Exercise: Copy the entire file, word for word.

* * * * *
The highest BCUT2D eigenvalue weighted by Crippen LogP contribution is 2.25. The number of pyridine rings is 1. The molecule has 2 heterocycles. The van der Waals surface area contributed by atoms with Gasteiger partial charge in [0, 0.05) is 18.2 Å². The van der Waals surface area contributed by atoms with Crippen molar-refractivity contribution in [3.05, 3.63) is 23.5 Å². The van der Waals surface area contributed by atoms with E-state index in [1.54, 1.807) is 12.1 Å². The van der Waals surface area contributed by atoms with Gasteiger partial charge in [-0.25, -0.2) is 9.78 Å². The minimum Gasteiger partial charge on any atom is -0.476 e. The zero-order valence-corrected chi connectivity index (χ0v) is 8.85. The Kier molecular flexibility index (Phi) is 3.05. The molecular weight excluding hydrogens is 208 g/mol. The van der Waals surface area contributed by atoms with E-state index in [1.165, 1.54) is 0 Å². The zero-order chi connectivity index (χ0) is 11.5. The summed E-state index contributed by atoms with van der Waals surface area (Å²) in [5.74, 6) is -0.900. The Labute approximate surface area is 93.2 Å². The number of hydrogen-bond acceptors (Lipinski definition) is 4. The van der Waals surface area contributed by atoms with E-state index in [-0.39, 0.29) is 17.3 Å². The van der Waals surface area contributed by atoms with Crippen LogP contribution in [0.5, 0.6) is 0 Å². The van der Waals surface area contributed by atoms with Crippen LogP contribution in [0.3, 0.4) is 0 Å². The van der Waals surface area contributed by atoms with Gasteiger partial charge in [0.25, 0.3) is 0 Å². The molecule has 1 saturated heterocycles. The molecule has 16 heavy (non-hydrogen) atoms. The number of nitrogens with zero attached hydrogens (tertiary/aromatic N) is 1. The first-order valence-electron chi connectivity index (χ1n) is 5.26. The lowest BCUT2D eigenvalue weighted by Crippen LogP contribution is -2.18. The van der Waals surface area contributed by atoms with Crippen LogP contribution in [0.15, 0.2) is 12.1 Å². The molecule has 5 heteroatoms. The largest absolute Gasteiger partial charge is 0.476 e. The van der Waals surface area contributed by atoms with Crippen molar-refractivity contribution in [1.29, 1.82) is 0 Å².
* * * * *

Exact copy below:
The highest BCUT2D eigenvalue weighted by Crippen LogP contribution is 2.25. The number of pyridine rings is 1. The molecule has 2 heterocycles. The van der Waals surface area contributed by atoms with Gasteiger partial charge in [0, 0.05) is 18.2 Å². The van der Waals surface area contributed by atoms with Crippen molar-refractivity contribution in [3.05, 3.63) is 23.5 Å². The van der Waals surface area contributed by atoms with E-state index in [1.54, 1.807) is 12.1 Å². The van der Waals surface area contributed by atoms with Gasteiger partial charge in [-0.25, -0.2) is 9.78 Å². The minimum Gasteiger partial charge on any atom is -0.476 e. The zero-order valence-corrected chi connectivity index (χ0v) is 8.85. The Kier molecular flexibility index (Phi) is 3.05. The molecular weight excluding hydrogens is 208 g/mol. The van der Waals surface area contributed by atoms with E-state index in [1.165, 1.54) is 0 Å². The zero-order chi connectivity index (χ0) is 11.5. The summed E-state index contributed by atoms with van der Waals surface area (Å²) in [5.74, 6) is -0.900. The Labute approximate surface area is 93.2 Å². The number of hydrogen-bond acceptors (Lipinski definition) is 4. The van der Waals surface area contributed by atoms with E-state index in [-0.39, 0.29) is 17.3 Å². The van der Waals surface area contributed by atoms with Crippen LogP contribution in [0.5, 0.6) is 0 Å². The van der Waals surface area contributed by atoms with Crippen LogP contribution in [0.3, 0.4) is 0 Å². The van der Waals surface area contributed by atoms with Gasteiger partial charge in [0.25, 0.3) is 0 Å². The molecule has 1 saturated heterocycles. The molecule has 16 heavy (non-hydrogen) atoms. The number of nitrogens with zero attached hydrogens (tertiary/aromatic N) is 1. The first-order valence-electron chi connectivity index (χ1n) is 5.26. The lowest BCUT2D eigenvalue weighted by Crippen LogP contribution is -2.18. The van der Waals surface area contributed by atoms with Crippen LogP contribution in [0.15, 0.2) is 12.1 Å². The molecule has 5 heteroatoms. The largest absolute Gasteiger partial charge is 0.476 e. The van der Waals surface area contributed by atoms with Crippen molar-refractivity contribution in [1.29, 1.82) is 0 Å².